- Author: Fred Saberhagen
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A QUESTION OF TIME
SABERHAGEN’S DRACULA SERIES
By Fred Saberhagen
Copyright © 1992 by Fred Saberhagen
All rights reserved, including the right to reproduce this book, or portions thereof, in any form.
This is a work of fiction. All the characters and events portrayed in this book are either products of the author’s imagination or are used fictitiously.
Paper editions published by Tom Doherty Associates, Inc.
E-editions published by:
JSS Literary Productions
PO Box 11243
Albuquerque, NM 87192
ISBN for e-edition: 978-1-937422-08-0
Cover art for the e-edition : Harry O. Morris
Saberhagen’s Dracula Series
Ordered by copyright date
The series need not be read in order
The Dracula Tape
The Holmes-Dracula File
An Old Friend Of The Family
A Matter Of Taste
A Question Of Time
Séance For A Vampire
A Sharpness On The Neck
A Coldness In The Blood
For a complete list of books by Fred Saberhagen, visit fredsaberhagen.com
Jake Rezner had never owned a watch, but the lack had rarely worried him, and he didn’t mean to let it bother him today. Squinting up at the first direct rays of the morning sun, just coming clear of an eastern cliff, he thought that today the sun would let him tell time well enough. He might get back to camp too late for evening chow, but that wouldn’t really matter. All he really had to worry about today was getting back before it got too dark to walk the Canyon trails. If he should get caught out overnight, or was so late returning that the camp authorities started to organize a search for him, they might begin to be uncomfortably curious about where he’d been.
For Jake the seven days since last Sunday had dragged almost as if he were in prison, or as if there could be something wrong with all the clocks and watches in the camp, and with the calendar that had spent this week, like every other week, hanging on a pole in the orderly tent.
Anyway, Sunday had at last come round again, and right after morning chow Jake had got hold of a canteen and come down here to the creek to fill it. At the moment he was squatting on the rocky lip of Bright Angel Creek, his right hand holding the two-quart vessel under water, air bubbles coming up in a way that made it look like he might be drowning a small animal. The canteen was surplus military equipment, like Jake’s khaki clothes, like his sturdy boots and his round-brimmed fatigue hat, all on loan from the Army to help the Civilian Conservation Corps get going in these dark days of the Depression.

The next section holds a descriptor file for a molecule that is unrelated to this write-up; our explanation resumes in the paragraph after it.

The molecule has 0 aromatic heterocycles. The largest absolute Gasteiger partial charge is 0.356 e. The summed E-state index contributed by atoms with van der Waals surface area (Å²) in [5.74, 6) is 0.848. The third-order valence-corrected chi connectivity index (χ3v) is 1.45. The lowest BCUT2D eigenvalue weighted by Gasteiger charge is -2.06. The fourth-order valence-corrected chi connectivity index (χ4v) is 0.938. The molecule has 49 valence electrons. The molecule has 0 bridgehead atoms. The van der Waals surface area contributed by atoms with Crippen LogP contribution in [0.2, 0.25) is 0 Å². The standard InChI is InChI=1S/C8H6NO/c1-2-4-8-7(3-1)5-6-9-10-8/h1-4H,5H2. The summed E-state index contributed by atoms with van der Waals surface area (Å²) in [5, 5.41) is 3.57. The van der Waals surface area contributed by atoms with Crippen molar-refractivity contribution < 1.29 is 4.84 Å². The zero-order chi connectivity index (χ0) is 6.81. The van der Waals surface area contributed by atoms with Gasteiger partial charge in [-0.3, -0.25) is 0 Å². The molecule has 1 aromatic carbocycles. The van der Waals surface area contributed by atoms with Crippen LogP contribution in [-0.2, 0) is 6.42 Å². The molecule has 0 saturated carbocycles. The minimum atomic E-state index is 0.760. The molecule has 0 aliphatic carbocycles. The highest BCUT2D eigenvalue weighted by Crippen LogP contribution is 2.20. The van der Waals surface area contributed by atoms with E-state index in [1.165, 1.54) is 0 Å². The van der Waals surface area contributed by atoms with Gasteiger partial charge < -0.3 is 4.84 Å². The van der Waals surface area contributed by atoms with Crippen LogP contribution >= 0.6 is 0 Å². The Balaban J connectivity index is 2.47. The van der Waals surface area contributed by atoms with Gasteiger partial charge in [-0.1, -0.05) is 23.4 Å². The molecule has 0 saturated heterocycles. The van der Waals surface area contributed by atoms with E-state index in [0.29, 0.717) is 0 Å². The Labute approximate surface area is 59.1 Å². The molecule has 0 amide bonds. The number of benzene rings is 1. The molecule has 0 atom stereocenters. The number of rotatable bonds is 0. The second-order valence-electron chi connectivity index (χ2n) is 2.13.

Early June sunlight, hot but not nearly as hot as it was going to be in a few hours, sparkled off the surface of the noisy creek, glinting in the small patches where the water wasn’t too chopped up by turbulence to be anything but white froth. The dazzle of sunlight on rushing water suggested moving pictures, and was the kind of thing that on a dull Sunday might have tempted Jake to sit here for an hour and just watch—but today, whatever happened, was not going to be dull. Not for him.
Small rapids, both upstream and downstream, generated unending hollow noise, that sounded to Jake like a murmuring of many voices. In camp you could hear the rapids of the creek all day and all night, and on workdays along one trail or another they were sometimes audible. Since coming west to work for the CCC Jake had discovered that he could never listen for long to the voices of this or any other creek before they started making words. Right now the rapids upstream were louder than those below; and that seemed only natural, because the water upstream had just come tumbling all the way down from its source up on the North Rim, a mile higher and maybe ten crow-flight miles from this spot. Downstream from Jake, not more than fifty yards away, Bright Angel Creek plunged in a final subdued roar to its union with the wide, swift, silent Colorado at the very bottom of the Grand Canyon.
All the rapids in the creek kept on shouting their imaginary words at Jake, but right now they sounded like people arguing in some foreign language. Only one of those words was at all clear. It was a certain name, a girl’s name that he’d learned only two weeks ago.
The last remnant of air came bubbling up out of the submerged canteen, and Jacob Rezner got to his feet, screwing on the container’s metal cap. Jake at twenty-two was six feet tall and solidly built. His dark hair, kept cut short ever since he’d joined the CCC, still retained a tendency to curl. His greenish eyes had something in them that most people found a little startling, though very few could have said exactly why they were startled. The mobility of his mouth seemed to be connected somehow, perhaps to share a kind of energy, with the strangeness in his eyes.
Fastening the canteen to his webbed Army belt, Jake returned to camp by re-crossing the creek, on a narrow bridge that marked the foot of Kaibab Trail. Trudging a few feet uphill from the bridge, Jake entered what the Army people called the company street of CCC Camp NP-3-A. The street was basically two rows of khaki tents, twenty-five of them in all, most of them housing four enrollees each. Now that the hot weather was coming on in earnest, at least a couple of each tent’s canvas walls were hiked up to let air circulate. Headquarters and officer’s tents were grouped at the northeastern, upstream end of the camp. Latrines, supply, and the mule corral were scattered downstream along the creek. Today the makeshift corral would more than likely remain empty; generally no pack trains came down on Sunday. As a rule the rest of the week saw fairly steady mule train traffic, because all supplies except water had to be packed